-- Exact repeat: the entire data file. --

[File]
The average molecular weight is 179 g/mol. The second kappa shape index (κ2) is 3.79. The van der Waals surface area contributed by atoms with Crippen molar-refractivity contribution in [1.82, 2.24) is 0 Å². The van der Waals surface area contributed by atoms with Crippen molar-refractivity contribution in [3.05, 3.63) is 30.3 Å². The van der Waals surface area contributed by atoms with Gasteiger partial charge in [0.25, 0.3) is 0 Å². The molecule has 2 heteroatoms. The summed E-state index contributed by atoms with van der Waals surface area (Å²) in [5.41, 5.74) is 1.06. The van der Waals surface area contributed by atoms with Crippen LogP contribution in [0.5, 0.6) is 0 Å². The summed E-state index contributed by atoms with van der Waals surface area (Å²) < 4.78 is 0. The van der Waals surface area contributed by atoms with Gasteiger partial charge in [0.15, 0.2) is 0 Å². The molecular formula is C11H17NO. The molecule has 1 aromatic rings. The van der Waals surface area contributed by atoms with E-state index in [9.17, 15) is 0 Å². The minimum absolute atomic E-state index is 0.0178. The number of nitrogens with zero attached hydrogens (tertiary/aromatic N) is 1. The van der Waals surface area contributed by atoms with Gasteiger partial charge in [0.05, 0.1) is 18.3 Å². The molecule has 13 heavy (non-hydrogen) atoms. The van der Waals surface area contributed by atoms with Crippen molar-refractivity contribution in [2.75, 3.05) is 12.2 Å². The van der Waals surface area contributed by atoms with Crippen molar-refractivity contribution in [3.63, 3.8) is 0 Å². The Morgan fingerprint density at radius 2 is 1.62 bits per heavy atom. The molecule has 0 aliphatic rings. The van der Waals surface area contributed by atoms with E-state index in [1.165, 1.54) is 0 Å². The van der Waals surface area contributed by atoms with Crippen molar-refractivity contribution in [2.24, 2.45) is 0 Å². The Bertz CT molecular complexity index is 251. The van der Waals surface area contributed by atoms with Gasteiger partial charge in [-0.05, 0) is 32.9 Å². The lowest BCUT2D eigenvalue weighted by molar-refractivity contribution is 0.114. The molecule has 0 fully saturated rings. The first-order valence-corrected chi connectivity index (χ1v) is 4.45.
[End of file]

The average molecular weight is 179 g/mol. The second kappa shape index (κ2) is 3.79. The van der Waals surface area contributed by atoms with Crippen molar-refractivity contribution in [1.82, 2.24) is 0 Å². The van der Waals surface area contributed by atoms with Crippen molar-refractivity contribution in [3.05, 3.63) is 30.3 Å². The van der Waals surface area contributed by atoms with Gasteiger partial charge in [0.25, 0.3) is 0 Å². The molecule has 2 heteroatoms. The summed E-state index contributed by atoms with van der Waals surface area (Å²) in [5.41, 5.74) is 1.06. The van der Waals surface area contributed by atoms with Crippen LogP contribution in [0.5, 0.6) is 0 Å². The summed E-state index contributed by atoms with van der Waals surface area (Å²) < 4.78 is 0. The van der Waals surface area contributed by atoms with Gasteiger partial charge in [0.15, 0.2) is 0 Å². The molecular formula is C11H17NO. The molecule has 1 aromatic rings. The van der Waals surface area contributed by atoms with E-state index in [9.17, 15) is 0 Å². The minimum absolute atomic E-state index is 0.0178. The number of nitrogens with zero attached hydrogens (tertiary/aromatic N) is 1. The van der Waals surface area contributed by atoms with Gasteiger partial charge in [0.05, 0.1) is 18.3 Å². The molecule has 13 heavy (non-hydrogen) atoms. The van der Waals surface area contributed by atoms with Crippen molar-refractivity contribution in [2.75, 3.05) is 12.2 Å². The van der Waals surface area contributed by atoms with Crippen molar-refractivity contribution in [3.63, 3.8) is 0 Å². The Morgan fingerprint density at radius 2 is 1.62 bits per heavy atom. The molecule has 0 aliphatic rings. The van der Waals surface area contributed by atoms with E-state index in [1.165, 1.54) is 0 Å². The van der Waals surface area contributed by atoms with Crippen molar-refractivity contribution in [2.24, 2.45) is 0 Å². The Bertz CT molecular complexity index is 251. The van der Waals surface area contributed by atoms with Gasteiger partial charge in [-0.05, 0) is 32.9 Å². The lowest BCUT2D eigenvalue weighted by molar-refractivity contribution is 0.114. The molecule has 0 fully saturated rings. The first-order valence-corrected chi connectivity index (χ1v) is 4.45.